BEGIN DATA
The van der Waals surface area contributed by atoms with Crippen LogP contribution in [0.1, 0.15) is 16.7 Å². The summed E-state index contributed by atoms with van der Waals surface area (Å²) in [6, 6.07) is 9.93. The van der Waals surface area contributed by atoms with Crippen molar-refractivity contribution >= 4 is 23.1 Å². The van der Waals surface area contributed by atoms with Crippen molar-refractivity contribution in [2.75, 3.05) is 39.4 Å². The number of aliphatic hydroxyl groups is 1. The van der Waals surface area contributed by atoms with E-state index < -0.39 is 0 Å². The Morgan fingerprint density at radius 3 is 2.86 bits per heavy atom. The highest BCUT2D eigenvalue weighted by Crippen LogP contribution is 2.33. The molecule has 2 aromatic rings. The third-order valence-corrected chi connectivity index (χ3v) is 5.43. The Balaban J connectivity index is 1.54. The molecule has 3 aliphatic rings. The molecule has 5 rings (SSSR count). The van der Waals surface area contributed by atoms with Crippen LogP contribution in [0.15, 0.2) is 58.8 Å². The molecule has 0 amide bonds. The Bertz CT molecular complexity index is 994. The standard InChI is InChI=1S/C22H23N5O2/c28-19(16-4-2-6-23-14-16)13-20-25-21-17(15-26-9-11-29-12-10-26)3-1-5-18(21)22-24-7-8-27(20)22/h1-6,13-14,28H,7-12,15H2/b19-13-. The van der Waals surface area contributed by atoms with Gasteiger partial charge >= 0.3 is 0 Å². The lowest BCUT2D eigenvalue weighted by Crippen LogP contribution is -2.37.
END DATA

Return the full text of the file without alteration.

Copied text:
The van der Waals surface area contributed by atoms with Crippen LogP contribution in [0.1, 0.15) is 16.7 Å². The summed E-state index contributed by atoms with van der Waals surface area (Å²) in [6, 6.07) is 9.93. The van der Waals surface area contributed by atoms with Crippen molar-refractivity contribution >= 4 is 23.1 Å². The van der Waals surface area contributed by atoms with Crippen molar-refractivity contribution in [2.75, 3.05) is 39.4 Å². The number of aliphatic hydroxyl groups is 1. The van der Waals surface area contributed by atoms with E-state index < -0.39 is 0 Å². The Morgan fingerprint density at radius 3 is 2.86 bits per heavy atom. The highest BCUT2D eigenvalue weighted by Crippen LogP contribution is 2.33. The molecule has 2 aromatic rings. The third-order valence-corrected chi connectivity index (χ3v) is 5.43. The Balaban J connectivity index is 1.54. The molecule has 3 aliphatic rings. The molecule has 5 rings (SSSR count). The van der Waals surface area contributed by atoms with Crippen LogP contribution in [0.15, 0.2) is 58.8 Å². The molecule has 0 amide bonds. The Bertz CT molecular complexity index is 994. The standard InChI is InChI=1S/C22H23N5O2/c28-19(16-4-2-6-23-14-16)13-20-25-21-17(15-26-9-11-29-12-10-26)3-1-5-18(21)22-24-7-8-27(20)22/h1-6,13-14,28H,7-12,15H2/b19-13-. The van der Waals surface area contributed by atoms with Gasteiger partial charge >= 0.3 is 0 Å². The lowest BCUT2D eigenvalue weighted by Crippen LogP contribution is -2.37.